To help entrepreneurs and business owners decide, here are a few considerations between full-time vs. part-time employees:
If you’ve seen a profitable quarter and would like to make an improvement to your business, assess if you can do it on a per-project basis, and consider the length of the commitment. With part-time opportunities, you can get specialized skills with a limited budget. For example, you’re looking to develop a database for tracking your inventory, expenses, or payroll. Instead of hiring a full-time IT professional, you can purchase accounting and expense-tracking software or hire a developer on a per-project basis.
Moreover, hiring freelancers and part-timers has become an increasingly popular strategy for start-ups and SMEs to generate a diverse and talented workforce. Without the prestige and the massive financing that larger and more established enterprises have, small and new businesses have the chance to enlist talents by offering them fair rates and a flexible schedule.
There are periods when activities spike, and there are times when a business enters a new stage. It's important to consider seasonality when choosing full-time or part-time employees.
One of the most common reasons for hiring part-time employees is for additional help on an on-need basis, such as during the few busy months of the year. During the application, you must inform your employees about the role they will fill. Are they going to fill in to help with the daily rush hour? Or will they be working during the business’ busy season?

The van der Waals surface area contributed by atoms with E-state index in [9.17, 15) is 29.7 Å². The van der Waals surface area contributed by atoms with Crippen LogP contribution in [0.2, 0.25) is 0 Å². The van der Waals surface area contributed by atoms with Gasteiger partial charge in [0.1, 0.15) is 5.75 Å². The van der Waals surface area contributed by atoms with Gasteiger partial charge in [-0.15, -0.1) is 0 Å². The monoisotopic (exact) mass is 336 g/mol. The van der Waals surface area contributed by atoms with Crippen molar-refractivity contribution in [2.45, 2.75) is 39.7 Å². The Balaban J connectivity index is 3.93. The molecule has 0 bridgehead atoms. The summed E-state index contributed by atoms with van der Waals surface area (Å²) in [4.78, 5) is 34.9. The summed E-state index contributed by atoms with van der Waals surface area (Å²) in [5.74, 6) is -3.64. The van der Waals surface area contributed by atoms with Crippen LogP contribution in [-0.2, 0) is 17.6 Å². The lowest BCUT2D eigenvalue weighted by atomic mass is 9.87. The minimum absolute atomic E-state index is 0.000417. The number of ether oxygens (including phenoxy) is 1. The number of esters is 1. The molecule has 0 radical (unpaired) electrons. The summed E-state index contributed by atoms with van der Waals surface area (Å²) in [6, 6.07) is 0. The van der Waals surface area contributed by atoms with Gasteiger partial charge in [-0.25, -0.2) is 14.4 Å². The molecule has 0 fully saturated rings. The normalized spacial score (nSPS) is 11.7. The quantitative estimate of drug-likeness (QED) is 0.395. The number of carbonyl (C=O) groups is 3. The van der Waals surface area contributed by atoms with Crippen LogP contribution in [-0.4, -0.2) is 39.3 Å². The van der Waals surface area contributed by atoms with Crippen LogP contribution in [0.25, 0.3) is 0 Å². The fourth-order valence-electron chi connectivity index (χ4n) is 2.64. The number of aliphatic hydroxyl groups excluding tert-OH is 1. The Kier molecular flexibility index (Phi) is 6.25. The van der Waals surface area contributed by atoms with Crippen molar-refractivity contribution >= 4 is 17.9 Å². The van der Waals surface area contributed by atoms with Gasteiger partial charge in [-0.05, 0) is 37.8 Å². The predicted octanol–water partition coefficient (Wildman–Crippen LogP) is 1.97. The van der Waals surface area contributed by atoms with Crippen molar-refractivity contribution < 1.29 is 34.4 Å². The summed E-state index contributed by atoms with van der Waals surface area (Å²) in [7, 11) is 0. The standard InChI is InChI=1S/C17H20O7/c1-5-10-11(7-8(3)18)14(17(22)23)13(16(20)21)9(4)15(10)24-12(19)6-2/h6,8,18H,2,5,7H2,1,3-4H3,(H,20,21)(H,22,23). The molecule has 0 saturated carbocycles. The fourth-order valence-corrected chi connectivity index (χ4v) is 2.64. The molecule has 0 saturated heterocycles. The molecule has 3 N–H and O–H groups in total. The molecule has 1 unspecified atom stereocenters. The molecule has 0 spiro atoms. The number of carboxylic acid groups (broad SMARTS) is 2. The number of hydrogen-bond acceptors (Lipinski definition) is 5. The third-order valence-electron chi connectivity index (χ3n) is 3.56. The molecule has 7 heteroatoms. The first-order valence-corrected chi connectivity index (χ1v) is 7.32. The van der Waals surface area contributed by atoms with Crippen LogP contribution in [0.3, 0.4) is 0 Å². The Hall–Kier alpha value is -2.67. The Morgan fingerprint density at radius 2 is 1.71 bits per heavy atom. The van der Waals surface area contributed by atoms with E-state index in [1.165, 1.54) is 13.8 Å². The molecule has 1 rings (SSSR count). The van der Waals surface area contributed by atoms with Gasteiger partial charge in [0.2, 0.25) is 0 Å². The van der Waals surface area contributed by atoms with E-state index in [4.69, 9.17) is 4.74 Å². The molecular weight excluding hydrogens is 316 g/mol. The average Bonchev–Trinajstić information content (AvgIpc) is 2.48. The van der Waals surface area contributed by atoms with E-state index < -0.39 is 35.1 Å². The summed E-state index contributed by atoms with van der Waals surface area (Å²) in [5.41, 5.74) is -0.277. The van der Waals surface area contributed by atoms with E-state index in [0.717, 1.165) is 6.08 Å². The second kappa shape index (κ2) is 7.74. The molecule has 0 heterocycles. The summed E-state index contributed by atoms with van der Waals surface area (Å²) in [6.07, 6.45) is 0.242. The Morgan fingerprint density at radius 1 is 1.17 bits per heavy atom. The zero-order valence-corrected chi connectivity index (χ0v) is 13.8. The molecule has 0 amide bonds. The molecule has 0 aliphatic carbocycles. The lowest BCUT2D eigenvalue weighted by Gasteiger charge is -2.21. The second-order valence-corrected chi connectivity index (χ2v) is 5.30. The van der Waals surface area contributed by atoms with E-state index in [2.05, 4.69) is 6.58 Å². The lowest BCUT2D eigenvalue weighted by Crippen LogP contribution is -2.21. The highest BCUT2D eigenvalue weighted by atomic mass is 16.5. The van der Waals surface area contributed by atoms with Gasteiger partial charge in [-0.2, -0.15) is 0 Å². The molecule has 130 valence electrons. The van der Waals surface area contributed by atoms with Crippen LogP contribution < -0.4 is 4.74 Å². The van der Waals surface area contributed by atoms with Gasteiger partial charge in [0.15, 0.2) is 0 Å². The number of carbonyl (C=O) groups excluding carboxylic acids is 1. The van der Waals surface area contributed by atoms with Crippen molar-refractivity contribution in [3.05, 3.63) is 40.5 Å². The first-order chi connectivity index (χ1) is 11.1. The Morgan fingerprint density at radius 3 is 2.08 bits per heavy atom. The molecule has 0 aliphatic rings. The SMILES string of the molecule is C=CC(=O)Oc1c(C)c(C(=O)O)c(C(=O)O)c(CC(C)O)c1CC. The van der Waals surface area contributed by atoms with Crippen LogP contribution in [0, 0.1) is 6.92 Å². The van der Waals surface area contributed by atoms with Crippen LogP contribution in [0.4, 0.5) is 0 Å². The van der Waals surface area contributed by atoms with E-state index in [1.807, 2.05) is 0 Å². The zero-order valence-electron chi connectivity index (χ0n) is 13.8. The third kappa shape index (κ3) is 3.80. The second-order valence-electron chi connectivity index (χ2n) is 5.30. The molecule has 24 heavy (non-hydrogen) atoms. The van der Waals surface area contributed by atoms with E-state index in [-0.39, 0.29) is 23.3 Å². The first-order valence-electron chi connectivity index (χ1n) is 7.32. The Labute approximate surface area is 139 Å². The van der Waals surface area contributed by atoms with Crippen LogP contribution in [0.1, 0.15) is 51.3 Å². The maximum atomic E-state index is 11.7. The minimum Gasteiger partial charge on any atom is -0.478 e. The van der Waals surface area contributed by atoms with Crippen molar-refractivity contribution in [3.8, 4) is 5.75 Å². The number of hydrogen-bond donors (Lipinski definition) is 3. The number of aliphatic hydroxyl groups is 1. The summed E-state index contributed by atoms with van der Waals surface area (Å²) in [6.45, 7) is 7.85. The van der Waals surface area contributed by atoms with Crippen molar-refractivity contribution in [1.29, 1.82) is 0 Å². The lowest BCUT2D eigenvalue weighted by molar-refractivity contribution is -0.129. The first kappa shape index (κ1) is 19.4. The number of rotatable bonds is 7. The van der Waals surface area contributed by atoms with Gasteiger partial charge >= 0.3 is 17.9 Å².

Meanwhile, if you think your business has reached a new level and need to fill a more permanent position, your company may be better off with a full-time employee. Companies can offer comprehensive benefits in exchange for that prospective employee’s long-term commitment, loyalty, and skill set, which could benefit the company when utilized properly.
Additionally, hiring full-time employees is an investment for your company. Experience and knowledge in their respective fields and your organization’s processes come with tenure. Keeping a team member for longer spares the organization from onboarding and training a new member every now and then.
Now that we’ve established the differences and the factors that define full-time vs. part-time work, employers and employees can make decisions that could help make the most for all parties involved.
If you’re a would-be employee knowledgeable and comfortable with your work arrangement, you can focus your energy on your work and for your employer's benefit. As a business owner, the right decision spares your organization from unnecessary costs, commitments, and infractions from the law.